Urbanation, a leading resource for Greater Toronto Area condo and rental market intelligence, released its year-end 2018 rental market results at the end of last week.
In 2018, condo rent went up 9.3%, outdoing 2017’s increase of 8.3%. This is the highest rate of rent increase since Urbanation started reporting on the condo rental market in 2010. Year-over-year rent growth increased 6.4% in the fourth quarter of the year, which is the slowest pace of growth reported since the first quarter of 2017.
Urbanation says the moderation in rent growth was due to the average size of leased condo units decreasing to a record low of 709 square feet, and supply increasing with registered (completed) condos hitting a two-year high. In 2019, Urbanation expects more than 20,000 new condos to reach completion, and active listings at the end of last year hit a four-year high with 1,902 units.
“Recent housing policy changes, combined with strong demand fundamentals and supply constraints led to record growth for rents in the GTA last year,” says Shaun Hildebrand, President of Urbanation. “These factors should continue to keep upward pressure on rents, but to a lesser degree in 2019 as affordability becomes a bigger issue and more condominium and rental units finish construction.”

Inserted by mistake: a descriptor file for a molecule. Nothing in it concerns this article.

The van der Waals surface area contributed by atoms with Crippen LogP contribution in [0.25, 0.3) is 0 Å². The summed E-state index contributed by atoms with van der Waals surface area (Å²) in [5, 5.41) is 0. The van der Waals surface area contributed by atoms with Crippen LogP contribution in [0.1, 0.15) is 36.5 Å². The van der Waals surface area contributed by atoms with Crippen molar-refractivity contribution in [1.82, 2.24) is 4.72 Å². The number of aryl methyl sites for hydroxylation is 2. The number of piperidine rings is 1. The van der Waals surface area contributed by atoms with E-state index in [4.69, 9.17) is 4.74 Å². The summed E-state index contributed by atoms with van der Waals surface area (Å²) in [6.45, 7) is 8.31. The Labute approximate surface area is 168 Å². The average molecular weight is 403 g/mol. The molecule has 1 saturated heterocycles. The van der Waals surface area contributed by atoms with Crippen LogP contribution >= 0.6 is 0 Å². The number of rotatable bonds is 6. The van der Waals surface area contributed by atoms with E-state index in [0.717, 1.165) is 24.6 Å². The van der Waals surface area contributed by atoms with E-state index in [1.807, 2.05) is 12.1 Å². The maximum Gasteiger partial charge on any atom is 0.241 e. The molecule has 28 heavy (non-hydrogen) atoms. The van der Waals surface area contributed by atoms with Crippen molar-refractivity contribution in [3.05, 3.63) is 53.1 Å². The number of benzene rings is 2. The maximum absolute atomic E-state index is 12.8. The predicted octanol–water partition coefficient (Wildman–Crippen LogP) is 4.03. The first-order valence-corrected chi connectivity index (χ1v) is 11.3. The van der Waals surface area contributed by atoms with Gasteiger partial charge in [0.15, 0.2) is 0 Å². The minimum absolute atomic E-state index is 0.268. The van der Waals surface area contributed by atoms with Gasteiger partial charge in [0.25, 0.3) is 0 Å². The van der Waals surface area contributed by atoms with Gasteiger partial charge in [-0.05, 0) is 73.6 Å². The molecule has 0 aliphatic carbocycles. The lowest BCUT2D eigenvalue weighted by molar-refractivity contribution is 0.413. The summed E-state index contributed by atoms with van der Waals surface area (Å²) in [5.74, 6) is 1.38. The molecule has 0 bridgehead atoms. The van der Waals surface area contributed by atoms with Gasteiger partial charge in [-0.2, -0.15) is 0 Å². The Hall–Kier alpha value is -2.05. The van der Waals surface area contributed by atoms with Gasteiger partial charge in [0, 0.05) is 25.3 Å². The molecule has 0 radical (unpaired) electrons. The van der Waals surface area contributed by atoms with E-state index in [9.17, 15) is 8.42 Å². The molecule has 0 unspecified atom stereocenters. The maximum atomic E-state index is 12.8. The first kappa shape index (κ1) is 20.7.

The average monthly rent in the fourth quarter of 2018 was $2,310. On a per square foot basis, the average rent increased 11.3% year-over-year to $3.26, which is a record high.
Total leases through the MLS hit a high of 27,426 in 2018, but when considering the total stock of condos in the GTA, lease activity fell to 8%, which is a five-year low. Urbanation lists a number of reasons for fewer condo leases relative the available inventory, including rent control, high prices, rising interest rates, and stricter mortgage qualifications. Of course, the slower turnover contributed to rising monthly rent.
Total leases increased 21% year-over-year in the fourth quarter of 2018, and Urbanation noted a significant spike in studio leases and small one-bedroom units (without dens). The number of studio leases increased 44% with an average monthly rent of $1,793. One-bedroom leases jumped 31%, averaging $2,024 a month.
There was also a big shift in rental activity to the edges of Toronto, in places like North York, Etobicoke, and Scarborough. The average rent in the more suburban areas of Toronto was $2,192 in the fourth quarter, while the average rent in downtown Toronto was $2,520.
With more supply becoming available, Urbanation believes rent growth in the GTA will slow this year. We recently chatted with Ben Myers, President of Bullpen Research & Consulting Inc., and he thinks rents in Toronto will increase by 11% this year, which would be huge. Whether rent goes up a lot or a little bit, it’s already high, making it difficult for first-time buyers to save for a down payment.